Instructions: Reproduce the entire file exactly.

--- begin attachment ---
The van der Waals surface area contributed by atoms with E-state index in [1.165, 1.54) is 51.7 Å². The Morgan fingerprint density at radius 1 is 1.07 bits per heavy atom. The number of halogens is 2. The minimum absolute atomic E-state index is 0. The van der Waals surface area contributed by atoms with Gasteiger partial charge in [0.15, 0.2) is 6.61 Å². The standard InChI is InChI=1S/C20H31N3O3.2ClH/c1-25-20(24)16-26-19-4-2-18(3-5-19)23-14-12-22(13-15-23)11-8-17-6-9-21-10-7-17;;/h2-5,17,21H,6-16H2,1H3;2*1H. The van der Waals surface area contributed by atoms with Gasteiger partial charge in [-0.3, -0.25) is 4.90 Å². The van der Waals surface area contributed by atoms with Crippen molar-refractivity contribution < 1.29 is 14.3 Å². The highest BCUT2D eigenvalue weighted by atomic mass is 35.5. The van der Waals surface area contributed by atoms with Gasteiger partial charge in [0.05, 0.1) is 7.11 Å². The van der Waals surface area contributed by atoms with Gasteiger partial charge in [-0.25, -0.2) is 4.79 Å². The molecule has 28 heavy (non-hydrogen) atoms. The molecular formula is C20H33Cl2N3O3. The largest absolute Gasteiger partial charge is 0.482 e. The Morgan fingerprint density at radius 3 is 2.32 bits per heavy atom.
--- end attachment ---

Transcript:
The van der Waals surface area contributed by atoms with E-state index in [1.165, 1.54) is 51.7 Å². The Morgan fingerprint density at radius 1 is 1.07 bits per heavy atom. The number of halogens is 2. The minimum absolute atomic E-state index is 0. The van der Waals surface area contributed by atoms with Gasteiger partial charge in [0.15, 0.2) is 6.61 Å². The standard InChI is InChI=1S/C20H31N3O3.2ClH/c1-25-20(24)16-26-19-4-2-18(3-5-19)23-14-12-22(13-15-23)11-8-17-6-9-21-10-7-17;;/h2-5,17,21H,6-16H2,1H3;2*1H. The van der Waals surface area contributed by atoms with Gasteiger partial charge in [-0.3, -0.25) is 4.90 Å². The van der Waals surface area contributed by atoms with Crippen molar-refractivity contribution < 1.29 is 14.3 Å². The highest BCUT2D eigenvalue weighted by atomic mass is 35.5. The van der Waals surface area contributed by atoms with Gasteiger partial charge in [0.05, 0.1) is 7.11 Å². The van der Waals surface area contributed by atoms with Gasteiger partial charge in [-0.25, -0.2) is 4.79 Å². The molecule has 28 heavy (non-hydrogen) atoms. The molecular formula is C20H33Cl2N3O3. The largest absolute Gasteiger partial charge is 0.482 e. The Morgan fingerprint density at radius 3 is 2.32 bits per heavy atom.